That we haven't been attacked again is most probably the result of a regulation change for the people who serve in acronym and tri-graph agencies like NORAD, JFCOM, FAA, FBI, NSA and the other domestic security agencies whose job it was to prevent 9/11 from happening in the first place—they now have to drink coffee while on duty and sleep on their own time.
That the 9/11 attacks occurred at all was a breathtaking study in institutional Onanism, a compendium of dysfunctional leadership, organization and communication. Nobody taking a paycheck to defend this country needed a whole new cabinet department or a Patriot Act or illegal wiretapping to prevent 9/11. They just needed to do their jobs like they were supposed to, something that was, and has continued to be, all but impossible during the crony-driven Bush regime.
Mr. Bush thinks he has "taken the fight to the terrorists" in Iraq and Afghanistan, that he's done so "with strong allies" at his side, and that his two campaigns have been successful. Almost without exception, the adversaries we have created during our expeditions in the Middle East had nothing to do with 9/11 and wouldn't be fighting us at all if we hadn't pitched a tent in their back yard. The closest thing we have to allies now are the European countries that contributed troops to the effort to bail us out in Afghanistan, and they only did that as a last gasp effort to save NATO, whose reason for existance crumbled along with the Berlin Wall.
Mr. Bush's victorious surge in Iraq has left us with a dead man's switch in our hands. His "main man," General David Petraeus, bought an uneasy peace by bribing militiamen not to use the weapons he gave them. Now we have to stick around forever to make sure the payola gets to the right warlords or the country will go up for grabs again. And we're about to embark on Son of Surge, deploying 30,000 additional troops to "repeat the success" and pay off crooked Afghan chieftains.
"Our nation is safer than it was seven years ago," according to Mr. Bush, but global terror has skyrocketed since 9/11, and as Bush himself admits, "the gravest threat to our people remains another terrorist attack."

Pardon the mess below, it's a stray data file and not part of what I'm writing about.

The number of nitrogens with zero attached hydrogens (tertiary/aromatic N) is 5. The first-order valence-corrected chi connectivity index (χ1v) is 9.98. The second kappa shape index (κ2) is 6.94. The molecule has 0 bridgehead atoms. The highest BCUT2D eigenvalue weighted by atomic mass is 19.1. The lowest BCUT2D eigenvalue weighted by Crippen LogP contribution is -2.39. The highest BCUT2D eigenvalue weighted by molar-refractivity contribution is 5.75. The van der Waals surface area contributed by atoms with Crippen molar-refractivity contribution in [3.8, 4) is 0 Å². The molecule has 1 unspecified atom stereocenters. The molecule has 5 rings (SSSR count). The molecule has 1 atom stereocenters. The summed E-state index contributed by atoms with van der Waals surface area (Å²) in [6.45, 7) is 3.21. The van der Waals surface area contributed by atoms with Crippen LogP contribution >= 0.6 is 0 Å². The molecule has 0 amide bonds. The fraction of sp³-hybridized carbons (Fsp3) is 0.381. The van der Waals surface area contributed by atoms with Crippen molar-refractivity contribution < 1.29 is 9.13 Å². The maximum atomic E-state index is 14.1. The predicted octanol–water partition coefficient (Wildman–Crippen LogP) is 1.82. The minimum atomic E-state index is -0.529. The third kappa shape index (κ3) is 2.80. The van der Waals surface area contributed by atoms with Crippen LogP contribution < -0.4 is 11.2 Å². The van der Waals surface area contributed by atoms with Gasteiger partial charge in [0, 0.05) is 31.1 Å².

Mr. Bush took "decisive measures to safeguard our economy" in the closing days of his regime, but it was the interminable days before them that doubled our national debt as we pursued self-defeating wars that were entirely avoidable.
There has been "no higher honor" for Mr. Bush than serving as our military's commander in chief, but there has been no greater shame than the way in which he abused his stewardship of our troops: sending them into appalling wars, neglecting them when they came home wounded, and exploiting them for his own political gain.
At his press conference, Mr. Bush said that the thing he worried about most was "the Constitution of the United States." Thanks to him, the rest of us have to worry whether it will ever be restored.
Throughout his tenure as president, Mr. Bush had "the best interests of our country in mind. I have followed my conscience and done what I thought was right."
Bush's conscience is that of a spoiled, rich ne'er do well whose daddy bought him a set of values in the person of Billy Graham for his 40th birthday. People like Bush never have to pass a test they can't cheat on or commit a sin they can't make someone else burn for. Bush and his kind make moral decisions by paying someone to tell them whatever they did was the right thing.
And so Mr. Bush—part Macbeth, part Richard III, part Lear, but all fool—has taken his curtain call.
It's too bad we didn't give him the hook a long, long time ago.